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Ten strings, five knee levers, three foot pedals and a little inspiration

By Mitchell Walbridge

Fri, Jul 12th, 2013
Posted in All Features

Barb Mosher

By Mitchell Walbridge

Odds are pretty good that you’ve heard her name once or twice or maybe even heard her perform on the steel guitar. Barb Mosher of Spring Valley, Minn. has been teaching and learning music, particularly piano, to her students, for more than 60 years. And, she still hasn’t stopped reading the notes, playing the strings, and tickling the ivory. In fact, she continues to teach as many students as ever. This past school year she had more than 50 students. In the past two years she has had even more adults. She even has taught a family group spanning four generations.

Truly encountering the musical world in her freshman year of high school in 1948, Mosher remembers an open house she attended, where she was first introduced to the steel guitar.

Sitting in the front row, she was mesmerized by the unfamiliar instrument. Luckily for her, her curiosity kept her around long enough to acquaint her with her with the person who would be her first instructor. “He told me that if I could find five other kids, he would give us lessons. So, I found five others.” But Mosher ended up being the only one who stuck with it.

By the time Mosher was a junior in high school in 1951, she began teaching. She took lessons in Austin, Minn. and continued them. In fact, even though she has so much experience, she still takes lessons every Friday.

Through her experience as an instructor, Mosher has met so many people. She has taught at her home and at St. Johns Lutheran in Wykoff, Minn. Her youngest students are five years old, while the oldest spans into his 90’s.

But what is so special about Barb Mosher is how much she gives back to others and local communities. “One time, I met a handicapped woman at a concert I played at, and she told me that my music did more for her than her medications. That’s what life is about,” stated Mosher.

She has taught the handicapped, some with down syndrome and other mental illnesses. “They just love it. They know that they can do something that others can’t, and it brings a smile to their faces.” When she’s not giving lessons, you most likely won’t find her at home. Mosher’s daughter, Janelle, jokes, “I have to call people just to check if they’ve seen my mother. She’s always on the go.” Mosher plays at the Chosen Valley Care Center, at Cowboy Church Services at the Cherry Grove United Methodist Church, at many surrounding communities, and at the state Horse Expo.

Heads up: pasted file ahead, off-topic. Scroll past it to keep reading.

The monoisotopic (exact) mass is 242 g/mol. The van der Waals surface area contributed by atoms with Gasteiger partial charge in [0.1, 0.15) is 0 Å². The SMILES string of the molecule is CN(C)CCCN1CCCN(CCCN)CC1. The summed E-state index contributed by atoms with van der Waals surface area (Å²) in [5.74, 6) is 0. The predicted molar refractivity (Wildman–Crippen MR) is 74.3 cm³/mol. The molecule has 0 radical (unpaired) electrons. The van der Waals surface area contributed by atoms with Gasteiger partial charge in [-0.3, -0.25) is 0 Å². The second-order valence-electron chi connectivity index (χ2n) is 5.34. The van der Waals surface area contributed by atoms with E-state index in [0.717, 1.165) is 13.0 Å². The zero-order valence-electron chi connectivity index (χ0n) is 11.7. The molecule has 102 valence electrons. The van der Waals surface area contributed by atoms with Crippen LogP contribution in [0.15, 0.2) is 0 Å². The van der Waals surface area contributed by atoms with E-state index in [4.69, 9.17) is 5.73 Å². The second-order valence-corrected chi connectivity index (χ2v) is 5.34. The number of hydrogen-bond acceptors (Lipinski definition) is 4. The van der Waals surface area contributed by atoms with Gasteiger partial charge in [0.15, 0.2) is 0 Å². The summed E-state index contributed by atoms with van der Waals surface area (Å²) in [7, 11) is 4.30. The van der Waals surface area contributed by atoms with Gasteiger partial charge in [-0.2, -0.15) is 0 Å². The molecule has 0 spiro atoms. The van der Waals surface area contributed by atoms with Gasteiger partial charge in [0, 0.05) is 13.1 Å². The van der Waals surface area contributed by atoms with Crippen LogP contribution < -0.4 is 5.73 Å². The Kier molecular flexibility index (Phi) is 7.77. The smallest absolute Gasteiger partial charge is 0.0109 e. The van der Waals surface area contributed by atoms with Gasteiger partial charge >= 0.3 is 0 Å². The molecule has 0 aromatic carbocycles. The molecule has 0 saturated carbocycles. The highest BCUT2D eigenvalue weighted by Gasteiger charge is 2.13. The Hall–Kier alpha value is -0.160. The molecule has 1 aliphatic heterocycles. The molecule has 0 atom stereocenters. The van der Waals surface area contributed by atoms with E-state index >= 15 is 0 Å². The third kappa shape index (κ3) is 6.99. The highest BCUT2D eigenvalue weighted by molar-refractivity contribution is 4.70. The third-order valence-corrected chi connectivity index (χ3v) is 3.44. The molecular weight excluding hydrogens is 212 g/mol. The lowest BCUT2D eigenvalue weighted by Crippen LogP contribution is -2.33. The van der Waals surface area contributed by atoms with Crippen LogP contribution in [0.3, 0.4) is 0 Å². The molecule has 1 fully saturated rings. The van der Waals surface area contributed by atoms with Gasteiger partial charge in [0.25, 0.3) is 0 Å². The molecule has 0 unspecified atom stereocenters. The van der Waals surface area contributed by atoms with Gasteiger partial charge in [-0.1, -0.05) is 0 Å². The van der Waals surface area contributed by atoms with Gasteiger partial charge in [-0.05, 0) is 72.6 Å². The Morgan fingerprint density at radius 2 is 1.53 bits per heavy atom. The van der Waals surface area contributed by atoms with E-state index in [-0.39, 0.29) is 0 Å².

Her music has taken her many places, as she has attended several conventions. In Waterloo, Iowa, she had the privilege to be the first female steel guitar player to perform at a convention in 2006.

There is more to life than just music for Mosher though. She’s a caregiver, as her daughter describes her. “She has taken care of so many neighbors who were elderly, one was even blind.” Mosher even took care of her ex-husband by taking him to dyalisis when needed.

As anyone can probably tell, music is second to none other than family. Raising two children, Janelle and Tom, Mosher supported her kids. Now she does the same for her grandkids and great-grandkids. “Mom worked all the time giving music lessons, but when we’d come home after school or from our activities, she’d always get dinner ready and we’d be off to the next thing,” said Janelle.

Today, it’s always the celebration in the Mosher house on holidays. There’s always music. “The grandkids and great-grandkids come over and the first place they go is to the piano. And grandma is always right behind them,” describes Janelle.

Barb Mosher is an inspiration to so many around Fillmore County, her current and former students, and especially to all of her acquaintances throughout her musical career. “Music is a universal language. Everyone can recognize it even if they don’t speak or read it,” commented Mosher. “Mom always made it look like a great life. It has taught my brother and me patience.”

To those who have any curiousity in learning music, Mosher offers, “You have to try it. It’s not for everyone, but if you persevere and put in at least ten minutes a day, you’d be surprised at what you can accomplish.”

Living a content life and being active is so important, and Mosher shows this everyday. And as Mosher has shown, you don’t need much to accomplish this. It may just be 10 strings, five knee levers, three foot pedals … and just a little inspiration.

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